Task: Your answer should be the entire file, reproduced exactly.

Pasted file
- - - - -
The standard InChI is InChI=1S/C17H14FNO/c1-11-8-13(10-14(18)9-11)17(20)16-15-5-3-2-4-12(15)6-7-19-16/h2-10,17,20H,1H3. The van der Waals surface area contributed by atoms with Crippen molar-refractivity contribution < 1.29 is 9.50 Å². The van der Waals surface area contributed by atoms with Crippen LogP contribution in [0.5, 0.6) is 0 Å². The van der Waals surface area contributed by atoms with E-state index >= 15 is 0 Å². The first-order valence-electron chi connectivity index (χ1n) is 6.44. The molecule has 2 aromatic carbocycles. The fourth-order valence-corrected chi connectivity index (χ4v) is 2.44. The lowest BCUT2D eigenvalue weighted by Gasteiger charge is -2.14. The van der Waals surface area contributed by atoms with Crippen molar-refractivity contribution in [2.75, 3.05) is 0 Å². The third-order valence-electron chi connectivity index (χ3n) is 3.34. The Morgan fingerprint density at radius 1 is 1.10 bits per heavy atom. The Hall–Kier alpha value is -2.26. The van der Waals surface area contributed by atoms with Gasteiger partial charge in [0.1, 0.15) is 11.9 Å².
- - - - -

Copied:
The standard InChI is InChI=1S/C17H14FNO/c1-11-8-13(10-14(18)9-11)17(20)16-15-5-3-2-4-12(15)6-7-19-16/h2-10,17,20H,1H3. The van der Waals surface area contributed by atoms with Crippen molar-refractivity contribution < 1.29 is 9.50 Å². The van der Waals surface area contributed by atoms with Crippen LogP contribution in [0.5, 0.6) is 0 Å². The van der Waals surface area contributed by atoms with E-state index >= 15 is 0 Å². The first-order valence-electron chi connectivity index (χ1n) is 6.44. The molecule has 2 aromatic carbocycles. The fourth-order valence-corrected chi connectivity index (χ4v) is 2.44. The lowest BCUT2D eigenvalue weighted by Gasteiger charge is -2.14. The van der Waals surface area contributed by atoms with Crippen molar-refractivity contribution in [2.75, 3.05) is 0 Å². The third-order valence-electron chi connectivity index (χ3n) is 3.34. The Morgan fingerprint density at radius 1 is 1.10 bits per heavy atom. The Hall–Kier alpha value is -2.26. The van der Waals surface area contributed by atoms with Gasteiger partial charge in [0.1, 0.15) is 11.9 Å².